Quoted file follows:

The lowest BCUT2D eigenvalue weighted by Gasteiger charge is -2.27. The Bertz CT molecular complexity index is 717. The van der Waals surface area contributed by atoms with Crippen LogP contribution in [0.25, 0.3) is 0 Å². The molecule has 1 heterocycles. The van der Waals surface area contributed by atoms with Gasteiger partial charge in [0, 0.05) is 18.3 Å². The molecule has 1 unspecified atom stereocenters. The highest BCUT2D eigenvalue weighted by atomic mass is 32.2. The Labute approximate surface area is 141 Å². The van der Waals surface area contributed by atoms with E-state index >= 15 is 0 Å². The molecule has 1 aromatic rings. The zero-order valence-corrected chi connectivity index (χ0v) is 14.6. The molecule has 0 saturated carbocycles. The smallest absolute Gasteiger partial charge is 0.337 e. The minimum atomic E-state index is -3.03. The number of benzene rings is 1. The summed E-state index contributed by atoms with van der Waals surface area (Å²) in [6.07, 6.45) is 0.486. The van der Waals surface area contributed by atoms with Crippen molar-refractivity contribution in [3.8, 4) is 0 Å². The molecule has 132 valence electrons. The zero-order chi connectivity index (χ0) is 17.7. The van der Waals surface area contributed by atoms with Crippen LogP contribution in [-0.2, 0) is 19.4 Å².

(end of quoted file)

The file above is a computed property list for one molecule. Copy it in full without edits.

The lowest BCUT2D eigenvalue weighted by Gasteiger charge is -2.27. The Bertz CT molecular complexity index is 717. The van der Waals surface area contributed by atoms with Crippen LogP contribution in [0.25, 0.3) is 0 Å². The molecule has 1 heterocycles. The van der Waals surface area contributed by atoms with Gasteiger partial charge in [0, 0.05) is 18.3 Å². The molecule has 1 unspecified atom stereocenters. The highest BCUT2D eigenvalue weighted by atomic mass is 32.2. The Labute approximate surface area is 141 Å². The van der Waals surface area contributed by atoms with E-state index >= 15 is 0 Å². The molecule has 1 aromatic rings. The zero-order valence-corrected chi connectivity index (χ0v) is 14.6. The molecule has 0 saturated carbocycles. The smallest absolute Gasteiger partial charge is 0.337 e. The minimum atomic E-state index is -3.03. The number of benzene rings is 1. The summed E-state index contributed by atoms with van der Waals surface area (Å²) in [6.07, 6.45) is 0.486. The van der Waals surface area contributed by atoms with Crippen molar-refractivity contribution in [3.8, 4) is 0 Å². The molecule has 132 valence electrons. The zero-order chi connectivity index (χ0) is 17.7. The van der Waals surface area contributed by atoms with Crippen LogP contribution in [-0.2, 0) is 19.4 Å².